The respondent, a 24-year-old man from Afghanistan, described that on the evening of the 8th of September of 2020, he was hiding under a truck that was inside a ship making its way toward Italy. The ship arrived at the Port of Venice at approximately 10:00 in the morning of the 9th of September of 2020. The respondent left the truck and attempted without success to leave the Port of Venice on foot.
Referring to a map of the Port he recalled the the location he was in was surrounded by water in three ways, with only one street as the possibility to exit, which is, in turn, controlled by three check-in points. He described at this point that one street divides in two, one of the two paths leading to the police station. The respondent claimed to have been chased by two policemen inside a vehicle and two security guards – without a vehicle – inside the port for approximately one hour.
“They were good people. They did not touch me, they spoke good to me”, claims the young man.
After being apprehended, the officers told him to relax and the respondent asked for water. He was given a water bottle. Consequently, they brought him another water bottle ordering him to wash his face. He did so, and he was then given a mask to protect against COVID-19. He was asked to sit inside the police vehicle and then taken to the police station inside the port. Once in the police station -still inside the port – the officers asked for his name, last name, mother’s name, father’s name and recorded his fingerprints into a computer.
Approximately 30-40 minutes after his arrival to the station, he was told to get inside the vehicle again, and was taken inside a vessel in the port. The respondent showed confusion about the type of vessel he was taken into but mentioned it could have been a “super-fast boat”. He claims to have begged not to be deported, but his plead was not listened to. He was taken inside a room on the boat, after which the young man described having fainted due to tiredness, lack of oxygen and nutrients.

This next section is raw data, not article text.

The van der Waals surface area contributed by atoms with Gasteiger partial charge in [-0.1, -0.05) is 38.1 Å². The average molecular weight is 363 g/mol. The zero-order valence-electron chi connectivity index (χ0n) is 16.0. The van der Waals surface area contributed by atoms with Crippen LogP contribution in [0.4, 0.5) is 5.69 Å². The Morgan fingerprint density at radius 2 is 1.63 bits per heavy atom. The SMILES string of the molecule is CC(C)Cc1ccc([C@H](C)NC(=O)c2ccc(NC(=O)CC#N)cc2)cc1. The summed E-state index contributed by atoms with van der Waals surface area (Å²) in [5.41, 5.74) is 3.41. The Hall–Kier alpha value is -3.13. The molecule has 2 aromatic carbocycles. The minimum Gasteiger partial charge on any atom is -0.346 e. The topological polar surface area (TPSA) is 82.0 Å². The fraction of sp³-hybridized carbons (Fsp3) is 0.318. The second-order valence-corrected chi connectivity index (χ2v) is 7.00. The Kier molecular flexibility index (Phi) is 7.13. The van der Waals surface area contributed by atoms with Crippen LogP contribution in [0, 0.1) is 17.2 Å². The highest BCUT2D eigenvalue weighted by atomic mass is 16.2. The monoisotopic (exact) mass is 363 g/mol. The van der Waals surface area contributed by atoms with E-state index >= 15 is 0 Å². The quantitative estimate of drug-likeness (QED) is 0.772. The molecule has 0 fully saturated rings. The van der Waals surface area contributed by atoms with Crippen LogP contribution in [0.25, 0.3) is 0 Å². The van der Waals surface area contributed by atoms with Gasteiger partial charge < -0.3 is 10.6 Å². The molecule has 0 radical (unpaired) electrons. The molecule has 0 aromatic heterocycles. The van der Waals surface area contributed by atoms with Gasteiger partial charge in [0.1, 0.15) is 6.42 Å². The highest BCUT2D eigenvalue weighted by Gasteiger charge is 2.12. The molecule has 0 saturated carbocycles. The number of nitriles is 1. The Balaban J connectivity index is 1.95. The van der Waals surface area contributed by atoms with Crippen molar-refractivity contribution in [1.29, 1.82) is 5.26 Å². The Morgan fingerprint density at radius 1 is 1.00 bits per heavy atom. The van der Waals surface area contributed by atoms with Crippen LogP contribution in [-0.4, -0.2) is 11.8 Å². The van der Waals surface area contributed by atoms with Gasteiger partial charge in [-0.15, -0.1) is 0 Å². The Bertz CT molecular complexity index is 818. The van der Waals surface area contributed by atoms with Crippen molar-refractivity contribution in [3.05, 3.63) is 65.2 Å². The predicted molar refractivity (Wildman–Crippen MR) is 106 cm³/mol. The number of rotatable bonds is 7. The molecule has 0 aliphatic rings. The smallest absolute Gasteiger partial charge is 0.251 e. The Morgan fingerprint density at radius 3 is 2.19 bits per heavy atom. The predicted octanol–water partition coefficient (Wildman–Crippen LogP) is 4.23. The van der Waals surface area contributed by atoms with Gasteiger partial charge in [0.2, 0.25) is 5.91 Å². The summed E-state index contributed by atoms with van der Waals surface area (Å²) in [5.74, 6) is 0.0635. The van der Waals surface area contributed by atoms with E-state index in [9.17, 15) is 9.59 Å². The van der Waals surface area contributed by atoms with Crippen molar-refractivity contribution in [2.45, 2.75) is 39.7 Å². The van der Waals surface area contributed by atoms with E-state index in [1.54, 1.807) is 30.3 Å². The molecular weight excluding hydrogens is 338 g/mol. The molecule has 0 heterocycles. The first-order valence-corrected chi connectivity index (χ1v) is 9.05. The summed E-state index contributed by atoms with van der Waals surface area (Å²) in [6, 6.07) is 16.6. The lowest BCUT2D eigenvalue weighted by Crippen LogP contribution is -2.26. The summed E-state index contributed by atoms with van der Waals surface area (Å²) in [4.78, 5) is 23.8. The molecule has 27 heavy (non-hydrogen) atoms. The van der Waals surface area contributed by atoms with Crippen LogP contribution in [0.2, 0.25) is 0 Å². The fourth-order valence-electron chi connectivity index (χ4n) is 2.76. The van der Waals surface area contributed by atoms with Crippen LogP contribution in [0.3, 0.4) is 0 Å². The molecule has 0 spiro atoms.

He recalled being taking inside an ambulance 20 minutes later. Reportedly, doctors checked him and injected an unknown liquid in his veins through his arm. There was a black-out in his memory until he woke up on a hospital bed six hours later, after which he remained in the hospital bed and was not given any food.
After some time, the police came to find him and told him to go with them. They had been waiting for him in the hospital. Once again, he begged not to be deported, but the officers did not talk back to him. He was taken to a boat again and put inside a small room, after which the door was locked behind him. He stressed the fact that it was very cold inside that room. The respondent let the authorities and port staff know that he had not eaten, and ten minutes later he was brought a sandwich and a water bottle.
Inside the room in the boat, which had walls of iron, there was no bed. The size of the room was that of approximately a medium-sized van. The respondent slept on the floor for about six hours and waited until the boat arrived in Igoumenitsa approximately 10 hours later. He had access to a toilet after he requested it once the door reopened when the destination was reached. He was handcuffed before and after going to the toilet, and then taken to a police station, where he spent one hour and had his police paperwork checked – even though it was only a copy since his original paperwork was lost during the journey. During that time he was still handcuffed and sitting on a chair while officers typed on a computer.
As an important detail, the young man mentions that the officers were dressed “normally”, that perhaps they were secret police.The two officers wore a white T-shirt, one of them seemed to be around 35 years old. “They spoke good to me, asking questions normally”, he says.
He was then ordered to go to Athens and his handcuffs unlocked. He agreed, but once they were in the bus station, he said he will take a bus to Patras instead. He paid for the ticket on his own and did so. The journey to Patras was three hours long.